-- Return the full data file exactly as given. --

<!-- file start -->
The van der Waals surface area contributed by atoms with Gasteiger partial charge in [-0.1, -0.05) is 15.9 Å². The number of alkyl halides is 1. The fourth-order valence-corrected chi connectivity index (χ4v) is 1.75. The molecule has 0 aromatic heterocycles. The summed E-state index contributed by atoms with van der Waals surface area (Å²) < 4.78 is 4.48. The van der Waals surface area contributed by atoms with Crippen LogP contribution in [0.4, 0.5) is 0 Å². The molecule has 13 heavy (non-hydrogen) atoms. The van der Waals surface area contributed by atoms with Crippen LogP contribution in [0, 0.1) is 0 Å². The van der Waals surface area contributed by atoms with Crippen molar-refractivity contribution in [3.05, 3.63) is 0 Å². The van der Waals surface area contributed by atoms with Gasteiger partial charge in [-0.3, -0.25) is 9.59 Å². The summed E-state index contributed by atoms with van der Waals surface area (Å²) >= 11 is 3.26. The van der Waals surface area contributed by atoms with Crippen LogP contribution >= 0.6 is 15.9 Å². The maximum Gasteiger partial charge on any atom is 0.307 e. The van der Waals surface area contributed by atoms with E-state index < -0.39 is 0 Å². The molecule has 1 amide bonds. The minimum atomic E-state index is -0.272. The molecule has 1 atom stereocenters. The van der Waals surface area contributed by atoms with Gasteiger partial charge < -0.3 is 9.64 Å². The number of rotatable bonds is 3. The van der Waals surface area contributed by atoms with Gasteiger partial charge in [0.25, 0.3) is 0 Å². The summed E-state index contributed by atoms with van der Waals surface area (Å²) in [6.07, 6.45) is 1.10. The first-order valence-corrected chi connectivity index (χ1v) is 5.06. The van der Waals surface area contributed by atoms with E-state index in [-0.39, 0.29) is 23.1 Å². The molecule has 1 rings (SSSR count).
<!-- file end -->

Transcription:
The van der Waals surface area contributed by atoms with Gasteiger partial charge in [-0.1, -0.05) is 15.9 Å². The number of alkyl halides is 1. The fourth-order valence-corrected chi connectivity index (χ4v) is 1.75. The molecule has 0 aromatic heterocycles. The summed E-state index contributed by atoms with van der Waals surface area (Å²) < 4.78 is 4.48. The van der Waals surface area contributed by atoms with Crippen LogP contribution in [0.4, 0.5) is 0 Å². The molecule has 13 heavy (non-hydrogen) atoms. The van der Waals surface area contributed by atoms with Crippen LogP contribution in [0, 0.1) is 0 Å². The van der Waals surface area contributed by atoms with Crippen molar-refractivity contribution in [3.05, 3.63) is 0 Å². The van der Waals surface area contributed by atoms with Gasteiger partial charge in [-0.3, -0.25) is 9.59 Å². The summed E-state index contributed by atoms with van der Waals surface area (Å²) >= 11 is 3.26. The van der Waals surface area contributed by atoms with Crippen LogP contribution >= 0.6 is 15.9 Å². The maximum Gasteiger partial charge on any atom is 0.307 e. The van der Waals surface area contributed by atoms with E-state index < -0.39 is 0 Å². The molecule has 1 amide bonds. The minimum atomic E-state index is -0.272. The molecule has 1 atom stereocenters. The van der Waals surface area contributed by atoms with Gasteiger partial charge < -0.3 is 9.64 Å². The number of rotatable bonds is 3. The van der Waals surface area contributed by atoms with Gasteiger partial charge in [0.25, 0.3) is 0 Å². The summed E-state index contributed by atoms with van der Waals surface area (Å²) in [6.07, 6.45) is 1.10. The first-order valence-corrected chi connectivity index (χ1v) is 5.06. The van der Waals surface area contributed by atoms with E-state index in [-0.39, 0.29) is 23.1 Å². The molecule has 1 rings (SSSR count).